A day after President Barack Obama proposed raising $1.6 trillion in revenues over the next decade as part of a budget deal, U.S. Sen. Chuck Grassley, R-Iowa, objected to what he said is the implication that tax policy is the sole problem with the government’s finances.

“The president has said, it’s all about taxes. Well, it ain’t all about taxes. We don’t have a taxing problem,” Grassley told Iowa reporters on a conference call Wednesday, repeating his contention that raising taxes simply enables greater spending.

Instead, Grassley called for the president to propose spending cuts and for Congress to ensure all tax increases go to deficit reduction.

Grassley, while focusing his attention on spending, didn’t completely rule out voting in favor of a tax-rate increase, however. When asked whether he ever could, the senator replied, “I’d rather vote for broadening the tax base.”

With the election now past, the lame-duck session of Congress is facing expiration of the Bush-era tax cuts and Obama’s payroll tax reductions, as well as automatic spending cuts at the end of the year. This so-called “fiscal cliff” is at the center of talks the White House and Republican leaders are entering into.

Republicans have objected to letting any of the Bush-era rates rise, while the president campaigned on raising rates on the wealthy but keeping them intact for households earning less than $250,000.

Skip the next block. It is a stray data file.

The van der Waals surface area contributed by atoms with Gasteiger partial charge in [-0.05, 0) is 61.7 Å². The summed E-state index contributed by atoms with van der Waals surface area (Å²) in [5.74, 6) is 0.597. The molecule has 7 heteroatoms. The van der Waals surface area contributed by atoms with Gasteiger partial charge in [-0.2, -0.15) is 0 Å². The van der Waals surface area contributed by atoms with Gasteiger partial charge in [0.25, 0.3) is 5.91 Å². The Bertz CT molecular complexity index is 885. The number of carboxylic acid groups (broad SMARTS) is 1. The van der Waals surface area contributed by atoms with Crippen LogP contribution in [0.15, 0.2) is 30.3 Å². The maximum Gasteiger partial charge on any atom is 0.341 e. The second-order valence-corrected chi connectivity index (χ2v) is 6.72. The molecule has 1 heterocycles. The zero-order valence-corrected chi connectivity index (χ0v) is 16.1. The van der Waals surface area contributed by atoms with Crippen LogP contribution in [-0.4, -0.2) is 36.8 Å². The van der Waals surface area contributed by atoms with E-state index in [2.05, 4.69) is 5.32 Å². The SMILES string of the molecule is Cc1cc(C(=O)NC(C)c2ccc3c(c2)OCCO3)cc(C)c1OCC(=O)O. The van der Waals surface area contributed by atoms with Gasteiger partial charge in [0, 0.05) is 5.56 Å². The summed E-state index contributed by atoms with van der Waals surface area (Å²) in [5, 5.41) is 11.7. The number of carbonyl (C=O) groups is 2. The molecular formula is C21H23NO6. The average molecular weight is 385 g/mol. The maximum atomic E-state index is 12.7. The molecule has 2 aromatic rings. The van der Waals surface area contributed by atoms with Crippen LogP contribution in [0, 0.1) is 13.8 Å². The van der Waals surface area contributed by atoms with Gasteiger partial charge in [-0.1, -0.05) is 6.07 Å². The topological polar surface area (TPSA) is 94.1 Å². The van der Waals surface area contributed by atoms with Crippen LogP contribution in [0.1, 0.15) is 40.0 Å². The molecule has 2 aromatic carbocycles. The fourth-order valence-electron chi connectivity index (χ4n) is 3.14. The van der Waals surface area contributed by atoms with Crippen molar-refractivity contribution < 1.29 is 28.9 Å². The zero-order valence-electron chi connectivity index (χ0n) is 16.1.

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The president didn’t detail how the $1.6 trillion in revenues would be realized, but the target is twice what he was offering last year when he and House Speaker John Boehner nearly reached a “grand bargain.” That proposal also included spending cuts the White House offered that many Democrats balked at.

Grassley, on the conference call, said his goal is to maintain parity between small businesses, some of which pay individual tax rates, and the rate corporations pay. The corporate rate is 35 percent, although Republicans and the White House have proposed lowering it. The top individual rate is at about 35 percent.

Grassley said broadening the tax base is preferable, saying there was significant business expansion after the 1986 tax reform law passed.